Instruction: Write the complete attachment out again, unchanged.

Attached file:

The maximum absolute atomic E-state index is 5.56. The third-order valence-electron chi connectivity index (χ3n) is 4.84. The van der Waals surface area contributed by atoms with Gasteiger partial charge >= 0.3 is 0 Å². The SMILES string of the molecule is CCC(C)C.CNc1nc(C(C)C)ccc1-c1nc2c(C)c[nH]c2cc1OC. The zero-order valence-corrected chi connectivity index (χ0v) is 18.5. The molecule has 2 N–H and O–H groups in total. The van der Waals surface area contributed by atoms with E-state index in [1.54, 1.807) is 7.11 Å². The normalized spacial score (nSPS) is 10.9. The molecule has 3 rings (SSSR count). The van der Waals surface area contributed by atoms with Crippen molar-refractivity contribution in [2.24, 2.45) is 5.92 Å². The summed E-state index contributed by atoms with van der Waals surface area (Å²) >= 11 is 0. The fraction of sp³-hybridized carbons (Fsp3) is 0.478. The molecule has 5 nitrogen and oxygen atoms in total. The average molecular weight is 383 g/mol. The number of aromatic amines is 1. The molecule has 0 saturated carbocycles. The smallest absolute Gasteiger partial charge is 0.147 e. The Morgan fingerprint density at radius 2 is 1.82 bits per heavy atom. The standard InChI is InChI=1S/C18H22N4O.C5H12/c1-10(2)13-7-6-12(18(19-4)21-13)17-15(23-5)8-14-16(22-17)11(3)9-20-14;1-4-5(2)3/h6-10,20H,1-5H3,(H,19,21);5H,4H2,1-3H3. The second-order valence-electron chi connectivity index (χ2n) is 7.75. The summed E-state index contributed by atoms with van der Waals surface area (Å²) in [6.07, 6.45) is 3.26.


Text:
The maximum absolute atomic E-state index is 5.56. The third-order valence-electron chi connectivity index (χ3n) is 4.84. The van der Waals surface area contributed by atoms with Gasteiger partial charge >= 0.3 is 0 Å². The SMILES string of the molecule is CCC(C)C.CNc1nc(C(C)C)ccc1-c1nc2c(C)c[nH]c2cc1OC. The zero-order valence-corrected chi connectivity index (χ0v) is 18.5. The molecule has 2 N–H and O–H groups in total. The van der Waals surface area contributed by atoms with E-state index in [1.54, 1.807) is 7.11 Å². The normalized spacial score (nSPS) is 10.9. The molecule has 3 rings (SSSR count). The van der Waals surface area contributed by atoms with Crippen molar-refractivity contribution in [2.24, 2.45) is 5.92 Å². The summed E-state index contributed by atoms with van der Waals surface area (Å²) >= 11 is 0. The fraction of sp³-hybridized carbons (Fsp3) is 0.478. The molecule has 5 nitrogen and oxygen atoms in total. The average molecular weight is 383 g/mol. The number of aromatic amines is 1. The molecule has 0 saturated carbocycles. The smallest absolute Gasteiger partial charge is 0.147 e. The Morgan fingerprint density at radius 2 is 1.82 bits per heavy atom. The standard InChI is InChI=1S/C18H22N4O.C5H12/c1-10(2)13-7-6-12(18(19-4)21-13)17-15(23-5)8-14-16(22-17)11(3)9-20-14;1-4-5(2)3/h6-10,20H,1-5H3,(H,19,21);5H,4H2,1-3H3. The second-order valence-electron chi connectivity index (χ2n) is 7.75. The summed E-state index contributed by atoms with van der Waals surface area (Å²) in [6.07, 6.45) is 3.26.